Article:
Sunday 19 November 2017

Varadkar hoping to cut off-peak fares for DART

The DART Station at Grand Canal Dock, Barrow Street

Alan O’Keeffe

CHEAPER journeys on DART trains at off-peak times are under consideration, according to Transport Minister Leo Varadkar.

And cheaper bus trips in Dublin at off-peak times could also be considered following the public backing of cheaper fares from the minister.

The minister admitted that an off-peak train or bus seemingly “carries air, rather than passengers”, around the city at quieter periods.

Mr Varadkar backed a move by Dublin TD Terence Flanagan who asked him if discussions had taken place between the National Transport Authority and Irish Rail regarding the possibility of cheaper fares |on the DART during off-peak times.


The minister has now publicly stated he would support the proposal for cheaper journeys on the DART at non-rush hour times for a trial period.

This year, his department has a target to increase overall public transport use by 2pc, or five million passenger journeys, on State-backed public transport – DART, Irish Rail, Dublin Bus and Bus Eireann.

Mr Varadkar forwarded details of a parliamentary question by Deputy Flanagan to Gerry Murphy, chief executive of the National Transport Authority.

Mr Murphy told the TD in a letter that no discussions had yet taken place between the Authority and Iarnrod Eireann concerning the introduction of lower off-peak fares.

The transport chief stated: “The Authority is open to the idea, that it can be demonstrated that such fares would stimulate sufficient extra passenger journeys to generate an overall increase in revenue, and also that there are no technical impediments to putting an |off-peak fare in place. Accordingly, the Authority will now proceed with a preliminary examination of this issue in consultation with Iarnrod Eireann,” said Mr Murphy.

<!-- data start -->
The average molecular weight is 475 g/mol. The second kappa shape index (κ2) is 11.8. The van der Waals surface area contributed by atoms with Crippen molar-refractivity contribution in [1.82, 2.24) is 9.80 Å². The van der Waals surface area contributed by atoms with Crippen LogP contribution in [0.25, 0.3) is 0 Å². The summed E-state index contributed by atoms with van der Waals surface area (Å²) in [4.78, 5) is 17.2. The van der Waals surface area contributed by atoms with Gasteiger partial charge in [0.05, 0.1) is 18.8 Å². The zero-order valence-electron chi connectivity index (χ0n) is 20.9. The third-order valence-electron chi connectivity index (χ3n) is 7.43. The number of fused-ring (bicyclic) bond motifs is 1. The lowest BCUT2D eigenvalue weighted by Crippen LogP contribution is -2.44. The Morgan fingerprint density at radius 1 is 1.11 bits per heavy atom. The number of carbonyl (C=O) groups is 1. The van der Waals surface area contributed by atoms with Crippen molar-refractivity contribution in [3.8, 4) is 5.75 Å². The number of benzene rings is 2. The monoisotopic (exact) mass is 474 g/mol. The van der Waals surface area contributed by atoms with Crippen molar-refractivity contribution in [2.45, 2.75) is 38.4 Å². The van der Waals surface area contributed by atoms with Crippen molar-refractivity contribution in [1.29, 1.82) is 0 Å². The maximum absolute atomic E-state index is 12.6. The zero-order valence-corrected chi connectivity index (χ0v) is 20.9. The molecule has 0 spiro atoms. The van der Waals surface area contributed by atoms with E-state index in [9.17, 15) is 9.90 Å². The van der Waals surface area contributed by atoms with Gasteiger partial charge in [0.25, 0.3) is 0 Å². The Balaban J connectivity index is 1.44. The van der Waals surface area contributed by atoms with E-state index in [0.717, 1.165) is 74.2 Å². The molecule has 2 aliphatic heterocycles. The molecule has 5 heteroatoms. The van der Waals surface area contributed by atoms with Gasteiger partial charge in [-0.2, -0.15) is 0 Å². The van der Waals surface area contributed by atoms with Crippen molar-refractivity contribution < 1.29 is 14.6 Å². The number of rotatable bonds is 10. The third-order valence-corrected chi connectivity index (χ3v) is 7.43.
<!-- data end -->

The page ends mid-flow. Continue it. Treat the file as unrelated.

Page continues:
Mr Varadkar, supporting cheaper off-peak fares for commuters, said: “I think it makes sense. DART is very busy at peak times, but for much of the day it carries air rather than passengers.

“The same goes for buses. It makes sense to me to reduce off-peak fares if we can show that it will encourage more people to use public transport.” Meanwhile, Fine Gael TD Simon Harris asked the minister in a parliamentary question why a plan to extend the Luas tram service to Bray that been shelved, the cost of such an extension, and whether it had been the subject of a cost benefit analysis.

The minister replied that the development of the Luas network a came under the remit of the National Transport Authority and he had passed the query to the Authority.

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